Washington: The Ocean of Storms on the near side of the moon, a giant basin often referred to as the "man in the moon", likely arose not from a massive asteroid strike but from a large plume of magma deep within the moon's interior, a US study said Wednesday.
Some previous theories suggested that the 3,000-km-diameter basin, also known as the Oceanus Procellarum, was formed by a massive impact, in which case it would have been the largest impact basin on the moon. Subsequent asteroid collisions overprinted the region with smaller -- although still large -- basins, according to Xinhua.
These theories believed that such impacts may have created what we see today as dark spots on the near side of the moon and inspired the popular notion of a "man in the moon".
In the new study, researchers from the Massachusetts Institute of Technology (MIT), the Colorado School of Mines and other institutions created a high-resolution map of the basin, using new data obtained by the US space agency NASA's GRAIL mission -- twin probes that orbited the moon from January-December 2012.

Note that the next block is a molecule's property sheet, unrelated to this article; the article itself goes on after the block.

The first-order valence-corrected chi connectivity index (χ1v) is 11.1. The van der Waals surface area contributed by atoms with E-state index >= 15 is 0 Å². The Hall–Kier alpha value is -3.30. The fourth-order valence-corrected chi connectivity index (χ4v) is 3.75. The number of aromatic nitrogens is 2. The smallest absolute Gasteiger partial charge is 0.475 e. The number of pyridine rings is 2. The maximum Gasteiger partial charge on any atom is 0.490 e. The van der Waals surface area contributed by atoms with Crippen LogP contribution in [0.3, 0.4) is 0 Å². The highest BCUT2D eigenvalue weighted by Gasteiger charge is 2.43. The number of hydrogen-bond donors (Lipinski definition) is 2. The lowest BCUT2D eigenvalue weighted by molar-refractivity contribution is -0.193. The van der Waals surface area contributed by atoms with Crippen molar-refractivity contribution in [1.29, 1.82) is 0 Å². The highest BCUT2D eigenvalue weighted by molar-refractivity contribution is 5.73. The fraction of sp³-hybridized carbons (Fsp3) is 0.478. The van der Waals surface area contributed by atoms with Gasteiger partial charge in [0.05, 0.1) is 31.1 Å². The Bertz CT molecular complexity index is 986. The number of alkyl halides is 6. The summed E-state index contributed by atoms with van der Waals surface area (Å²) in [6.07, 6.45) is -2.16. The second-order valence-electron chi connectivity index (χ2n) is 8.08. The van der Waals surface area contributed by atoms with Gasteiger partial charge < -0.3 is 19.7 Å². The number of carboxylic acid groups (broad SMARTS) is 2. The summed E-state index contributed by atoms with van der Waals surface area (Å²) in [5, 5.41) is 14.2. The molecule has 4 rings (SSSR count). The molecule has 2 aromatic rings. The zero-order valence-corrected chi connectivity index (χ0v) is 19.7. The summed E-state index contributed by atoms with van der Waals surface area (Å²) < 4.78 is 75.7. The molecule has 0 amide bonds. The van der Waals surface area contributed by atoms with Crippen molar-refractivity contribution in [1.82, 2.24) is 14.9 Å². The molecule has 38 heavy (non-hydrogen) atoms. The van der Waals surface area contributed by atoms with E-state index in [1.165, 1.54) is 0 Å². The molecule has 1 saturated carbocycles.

The study found that the border of the basin, which is nearly as wide as the US, is not circular as previously thought, but polygonal, composed of edges that abut at 120-degree angles.
As asteroid impacts tend to produce circular or elliptical craters, the Procellarum's angular shape could not have been caused by an impact, said study author Maria Zuber, professor and vice president of the MIT.
Instead, the researchers explored an alternative scenario: Some time after the moon formed and cooled, a large plume of molten material rose from the lunar interior, around where the Procellarum region is today.
The steep difference in temperature between the magma plume and the surrounding crust caused the surface to contract over time, creating a "magma plumbing system" that flooded the region between three and four billion years ago.
When that magma solidified, it formed dark basalts that we can see from Earth.
The researchers used data from the GRAIL mission to model the region's gravitational signal to test the hypothesis and found the resulting simulation supported the idea that the Procellarum was born from a magma plume.
"A lot of things in science are really complicated, but I've always loved to answer simple questions," said Zuber, who is principal investigator for the GRAIL mission. "How many people have looked up at the moon and wondered what produced the pattern we see -- let me tell you, I've wanted to solve that one!"
But the mystery still has not been fully solved.
"How such a plume arose remains a mystery," Zuber said. "It could be due to radioactive decay of heat-producing elements in the deep interior. Or, conceivably, a very early large impact triggered the plume. But in the latter case, all evidence for such an impact has been completely erased."
The study was published in the British journal Nature.